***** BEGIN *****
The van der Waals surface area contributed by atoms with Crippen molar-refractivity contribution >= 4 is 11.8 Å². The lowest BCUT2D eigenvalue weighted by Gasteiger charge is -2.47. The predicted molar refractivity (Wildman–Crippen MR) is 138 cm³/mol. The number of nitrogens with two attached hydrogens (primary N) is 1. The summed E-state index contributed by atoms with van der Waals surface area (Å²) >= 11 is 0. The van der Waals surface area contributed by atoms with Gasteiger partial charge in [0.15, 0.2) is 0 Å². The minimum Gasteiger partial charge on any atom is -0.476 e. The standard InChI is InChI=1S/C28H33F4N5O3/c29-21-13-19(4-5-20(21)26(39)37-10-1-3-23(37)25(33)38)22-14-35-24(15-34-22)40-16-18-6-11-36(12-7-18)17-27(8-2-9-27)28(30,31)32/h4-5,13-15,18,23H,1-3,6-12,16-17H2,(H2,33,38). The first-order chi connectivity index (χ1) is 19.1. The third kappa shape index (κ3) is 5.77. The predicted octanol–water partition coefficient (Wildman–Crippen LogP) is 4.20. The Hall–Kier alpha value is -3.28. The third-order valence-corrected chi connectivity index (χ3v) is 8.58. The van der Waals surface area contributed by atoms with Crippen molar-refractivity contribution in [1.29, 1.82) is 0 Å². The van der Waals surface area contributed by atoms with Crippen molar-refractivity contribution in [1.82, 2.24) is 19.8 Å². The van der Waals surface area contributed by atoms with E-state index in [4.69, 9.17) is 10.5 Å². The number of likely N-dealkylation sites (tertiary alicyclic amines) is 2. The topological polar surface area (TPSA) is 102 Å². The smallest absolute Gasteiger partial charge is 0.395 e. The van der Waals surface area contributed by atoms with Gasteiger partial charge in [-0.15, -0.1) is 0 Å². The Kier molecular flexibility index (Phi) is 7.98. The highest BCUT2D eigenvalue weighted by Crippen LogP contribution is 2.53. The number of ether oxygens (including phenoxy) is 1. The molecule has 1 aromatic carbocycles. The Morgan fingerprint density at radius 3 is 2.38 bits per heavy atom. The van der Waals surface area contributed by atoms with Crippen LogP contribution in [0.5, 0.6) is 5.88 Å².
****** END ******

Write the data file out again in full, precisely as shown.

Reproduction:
The van der Waals surface area contributed by atoms with Crippen molar-refractivity contribution >= 4 is 11.8 Å². The lowest BCUT2D eigenvalue weighted by Gasteiger charge is -2.47. The predicted molar refractivity (Wildman–Crippen MR) is 138 cm³/mol. The number of nitrogens with two attached hydrogens (primary N) is 1. The summed E-state index contributed by atoms with van der Waals surface area (Å²) >= 11 is 0. The van der Waals surface area contributed by atoms with Gasteiger partial charge in [0.15, 0.2) is 0 Å². The minimum Gasteiger partial charge on any atom is -0.476 e. The standard InChI is InChI=1S/C28H33F4N5O3/c29-21-13-19(4-5-20(21)26(39)37-10-1-3-23(37)25(33)38)22-14-35-24(15-34-22)40-16-18-6-11-36(12-7-18)17-27(8-2-9-27)28(30,31)32/h4-5,13-15,18,23H,1-3,6-12,16-17H2,(H2,33,38). The first-order chi connectivity index (χ1) is 19.1. The third kappa shape index (κ3) is 5.77. The predicted octanol–water partition coefficient (Wildman–Crippen LogP) is 4.20. The Hall–Kier alpha value is -3.28. The third-order valence-corrected chi connectivity index (χ3v) is 8.58. The van der Waals surface area contributed by atoms with Crippen molar-refractivity contribution in [1.29, 1.82) is 0 Å². The van der Waals surface area contributed by atoms with Crippen molar-refractivity contribution in [1.82, 2.24) is 19.8 Å². The van der Waals surface area contributed by atoms with E-state index in [4.69, 9.17) is 10.5 Å². The number of likely N-dealkylation sites (tertiary alicyclic amines) is 2. The topological polar surface area (TPSA) is 102 Å². The smallest absolute Gasteiger partial charge is 0.395 e. The van der Waals surface area contributed by atoms with Gasteiger partial charge in [-0.15, -0.1) is 0 Å². The Kier molecular flexibility index (Phi) is 7.98. The highest BCUT2D eigenvalue weighted by Crippen LogP contribution is 2.53. The number of ether oxygens (including phenoxy) is 1. The molecule has 1 aromatic carbocycles. The Morgan fingerprint density at radius 3 is 2.38 bits per heavy atom. The van der Waals surface area contributed by atoms with Crippen LogP contribution in [0.5, 0.6) is 5.88 Å².